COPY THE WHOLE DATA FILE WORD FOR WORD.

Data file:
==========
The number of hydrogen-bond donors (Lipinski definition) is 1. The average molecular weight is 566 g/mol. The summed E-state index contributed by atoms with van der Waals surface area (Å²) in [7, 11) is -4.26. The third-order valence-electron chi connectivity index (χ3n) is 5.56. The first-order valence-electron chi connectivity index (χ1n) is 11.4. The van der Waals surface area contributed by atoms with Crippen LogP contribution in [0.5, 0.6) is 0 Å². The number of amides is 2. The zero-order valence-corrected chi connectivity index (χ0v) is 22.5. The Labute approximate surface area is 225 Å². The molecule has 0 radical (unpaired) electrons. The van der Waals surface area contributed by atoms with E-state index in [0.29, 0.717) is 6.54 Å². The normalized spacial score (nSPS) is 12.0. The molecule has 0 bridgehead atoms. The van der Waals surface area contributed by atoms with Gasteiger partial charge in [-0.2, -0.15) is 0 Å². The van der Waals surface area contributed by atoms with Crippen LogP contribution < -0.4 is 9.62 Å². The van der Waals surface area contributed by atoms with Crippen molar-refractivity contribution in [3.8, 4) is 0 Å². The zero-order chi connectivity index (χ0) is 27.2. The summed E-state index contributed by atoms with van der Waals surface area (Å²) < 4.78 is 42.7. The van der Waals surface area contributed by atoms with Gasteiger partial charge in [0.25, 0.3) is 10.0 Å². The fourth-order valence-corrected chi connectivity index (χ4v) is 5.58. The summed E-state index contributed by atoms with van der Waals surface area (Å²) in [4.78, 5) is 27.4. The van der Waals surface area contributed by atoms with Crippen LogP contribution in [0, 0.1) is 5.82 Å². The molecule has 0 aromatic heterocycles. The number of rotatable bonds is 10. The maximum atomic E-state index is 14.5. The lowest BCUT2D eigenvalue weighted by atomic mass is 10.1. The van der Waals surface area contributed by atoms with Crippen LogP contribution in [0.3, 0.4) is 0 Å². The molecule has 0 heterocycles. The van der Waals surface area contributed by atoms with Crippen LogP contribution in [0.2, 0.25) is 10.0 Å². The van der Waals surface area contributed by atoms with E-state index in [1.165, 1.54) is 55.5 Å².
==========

The number of hydrogen-bond donors (Lipinski definition) is 1. The average molecular weight is 566 g/mol. The summed E-state index contributed by atoms with van der Waals surface area (Å²) in [7, 11) is -4.26. The third-order valence-electron chi connectivity index (χ3n) is 5.56. The first-order valence-electron chi connectivity index (χ1n) is 11.4. The van der Waals surface area contributed by atoms with Crippen LogP contribution in [0.5, 0.6) is 0 Å². The number of amides is 2. The zero-order valence-corrected chi connectivity index (χ0v) is 22.5. The Labute approximate surface area is 225 Å². The molecule has 0 radical (unpaired) electrons. The van der Waals surface area contributed by atoms with E-state index in [0.29, 0.717) is 6.54 Å². The normalized spacial score (nSPS) is 12.0. The molecule has 0 bridgehead atoms. The van der Waals surface area contributed by atoms with Gasteiger partial charge in [-0.2, -0.15) is 0 Å². The van der Waals surface area contributed by atoms with Crippen LogP contribution < -0.4 is 9.62 Å². The van der Waals surface area contributed by atoms with Crippen molar-refractivity contribution in [3.8, 4) is 0 Å². The zero-order chi connectivity index (χ0) is 27.2. The summed E-state index contributed by atoms with van der Waals surface area (Å²) < 4.78 is 42.7. The van der Waals surface area contributed by atoms with Gasteiger partial charge in [0.25, 0.3) is 10.0 Å². The fourth-order valence-corrected chi connectivity index (χ4v) is 5.58. The summed E-state index contributed by atoms with van der Waals surface area (Å²) in [4.78, 5) is 27.4. The van der Waals surface area contributed by atoms with Crippen LogP contribution in [0, 0.1) is 5.82 Å². The molecule has 0 aromatic heterocycles. The number of rotatable bonds is 10. The maximum atomic E-state index is 14.5. The lowest BCUT2D eigenvalue weighted by atomic mass is 10.1. The van der Waals surface area contributed by atoms with Crippen LogP contribution in [0.3, 0.4) is 0 Å². The molecule has 0 heterocycles. The van der Waals surface area contributed by atoms with Crippen LogP contribution in [0.2, 0.25) is 10.0 Å². The van der Waals surface area contributed by atoms with E-state index in [1.165, 1.54) is 55.5 Å².